| XV|| The Secretariat |
| XVI|| Miscellaneous Provisions |
| XVII|| Transitional Security Arrangements |
| XVIII|| Amendments |
| XIX|| Ratification and Signature |
The Universal Declaration of Human Rights
The Universal Declaration of Human Rights, adopted and proclaimed by the UN in 1948, is founded on the notion of
equal and inalienable rights of all members of the human family as the foundation of freedom, justice and peace in the world.
The concluding paragraph of the preamble states the following:
Now, Therefore THE GENERAL ASSEMBLY proclaims THIS UNIVERSAL DECLARATION OF HUMAN RIGHTS as a common
standard of achievement for all peoples and all nations, to the end that every individual and every organ of society, keeping this
Declaration constantly in mind, shall strive by teaching and education to promote respect for these rights and freedoms and by
progressive measures, national and international, to secure their universal and effective recognition and observance, both among the
peoples of Member States themselves and among the peoples of territories under their jurisdiction.
The following articles of the declaration are of particular relevance to the wars in Iraq and Afghanistan and to
these pages, given the large numbers of civilian deaths, the use of terms such as "collateral damage" and statements made by
prominent parties to the events such as "we don't do body counts" or, in relation to large numbers of infant deaths relative to the
objectives "we think it is worth it".
| Article|| Text|
| I|| All human beings are born free and equal in dignity and rights.They are endowed with reason and conscience and
should act towards one another in a spirit of brotherhood. |
| III|| Everyone has the right to life, liberty and security of person. |
| V|| No one shall be subjected to torture or to cruel, inhuman or degrading treatment or punishment. |
| VI|| Everyone has the right to recognition everywhere as a person before the law. |
| IX|| No one shall be subjected to arbitrary arrest, detention or exile. |
Significance The UN Charter
The UN Charter goes beyond static treaty agreements to establish a dynamic set of institutions and processes for
the expressed purpose of preventing war and to enforce commitments to the use of these established institutions and processes as the
means for peaceful resoulution of international disagreements and settlement of disputes. The UN Charter is the foundational treaty,
ratified in the national legislatures and/or constitutions of each of the 192 signatory countries and binding under international law.
The UN Charter is a bold, international undertaking for the attainment of world peace. Given the almost insane
capacity and willingness of individuals, groups and nations to create, disseminate and deploy weapons of immense capacity for death,
destruction and severe, long term, environmental degradation this charter is essential to the survival of the human species and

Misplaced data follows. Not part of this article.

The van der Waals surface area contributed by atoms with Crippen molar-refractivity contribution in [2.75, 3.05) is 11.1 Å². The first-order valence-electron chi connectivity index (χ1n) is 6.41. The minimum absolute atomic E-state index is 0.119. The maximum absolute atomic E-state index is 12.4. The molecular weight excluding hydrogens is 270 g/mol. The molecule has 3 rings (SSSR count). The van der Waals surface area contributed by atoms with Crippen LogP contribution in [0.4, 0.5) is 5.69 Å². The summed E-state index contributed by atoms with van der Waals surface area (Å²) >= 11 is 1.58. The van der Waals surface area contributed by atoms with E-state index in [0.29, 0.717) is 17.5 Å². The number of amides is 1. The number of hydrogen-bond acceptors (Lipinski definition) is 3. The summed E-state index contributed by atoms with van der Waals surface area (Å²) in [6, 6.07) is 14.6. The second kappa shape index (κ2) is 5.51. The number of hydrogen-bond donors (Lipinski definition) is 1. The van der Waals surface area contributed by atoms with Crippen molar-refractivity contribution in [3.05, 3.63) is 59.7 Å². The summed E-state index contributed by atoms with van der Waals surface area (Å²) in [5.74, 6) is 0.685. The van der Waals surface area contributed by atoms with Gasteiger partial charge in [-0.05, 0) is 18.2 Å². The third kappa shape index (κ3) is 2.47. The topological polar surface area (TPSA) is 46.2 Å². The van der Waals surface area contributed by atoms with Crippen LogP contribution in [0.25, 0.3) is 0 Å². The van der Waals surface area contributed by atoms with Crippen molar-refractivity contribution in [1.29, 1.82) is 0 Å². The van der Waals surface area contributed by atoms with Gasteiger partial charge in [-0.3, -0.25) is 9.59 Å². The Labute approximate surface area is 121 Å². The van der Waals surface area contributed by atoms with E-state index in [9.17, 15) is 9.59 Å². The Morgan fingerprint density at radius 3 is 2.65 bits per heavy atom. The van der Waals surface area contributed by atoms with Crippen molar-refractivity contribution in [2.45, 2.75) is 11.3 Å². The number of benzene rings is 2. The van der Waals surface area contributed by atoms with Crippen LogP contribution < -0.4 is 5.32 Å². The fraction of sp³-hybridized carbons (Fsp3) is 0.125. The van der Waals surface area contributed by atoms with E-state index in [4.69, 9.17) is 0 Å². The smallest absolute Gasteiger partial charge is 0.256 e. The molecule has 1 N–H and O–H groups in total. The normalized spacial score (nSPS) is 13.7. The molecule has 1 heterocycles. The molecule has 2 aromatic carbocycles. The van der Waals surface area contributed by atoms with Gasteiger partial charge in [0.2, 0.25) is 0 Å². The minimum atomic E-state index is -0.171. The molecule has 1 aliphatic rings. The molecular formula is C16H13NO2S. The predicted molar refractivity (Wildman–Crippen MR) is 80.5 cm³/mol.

the biosphere of this planet.
The actions of individual or coalitions of rogue states in violation of the UN Charter undermines the effectiveness of
the institutions and processes established by the charter and threatens the credibility and stability of the charter itself. In so
doing these states pose a threat to the survival of the human species and the biosphere of this planet. This is a matter of the
highest importance to every human being and should be among the highest priorities of our collective and individual concern.
Abuse of the UN Charter
The choice of New York as the permanent seat of the UN is probably as damaging in its symbolism as it is
in terms of its ongoing practical implications. Superpower dominance of the institutions of the UN can only serve to reduce it
to the level of an instrument of domination. The European Union migrates its parliament between Brussels and Strasbourg
and the International Olympic Games is hosted by a different country every four years. Similar measures could and should be taken
to ameliorate both the symbolic and practical independence of the UN.
The UN and Opposition to the Iraq Invasion
Prior to the commencement of of the Iraq invasion of 2003 Kofi Annan, as Secretary General of the UN, made a public
statement that was widely understood to mean that the intended attack would be illegal. It seems that what he actually said was that
"for the US and its allies to go to war without Security Council approval would not be in conformity with the Charter, which,
quite obviously, was widely understood to mean the same thing.
It was an extremely important statement to make, especially at that particular time, because in conjunction with
the UN Security Council being not forthcoming with the required resolution, it was a ringing endorsement of the global
and intense public opposition to the intended war. UN chief weapons inspector, Hans Blix had repeatedly asserted that Iraq had been
cooperating with weapons inspections and in his opinion had complied with demands to disarm. Iraq had no weapons of mass destruction
and the UN weapons inspections team, as it had been charged with the responsibility to do, had (correctly) ascertained this and stated
it publicly to be the case.
The motivation for war was understood by almost all who opposed it, and has been proven correct, to be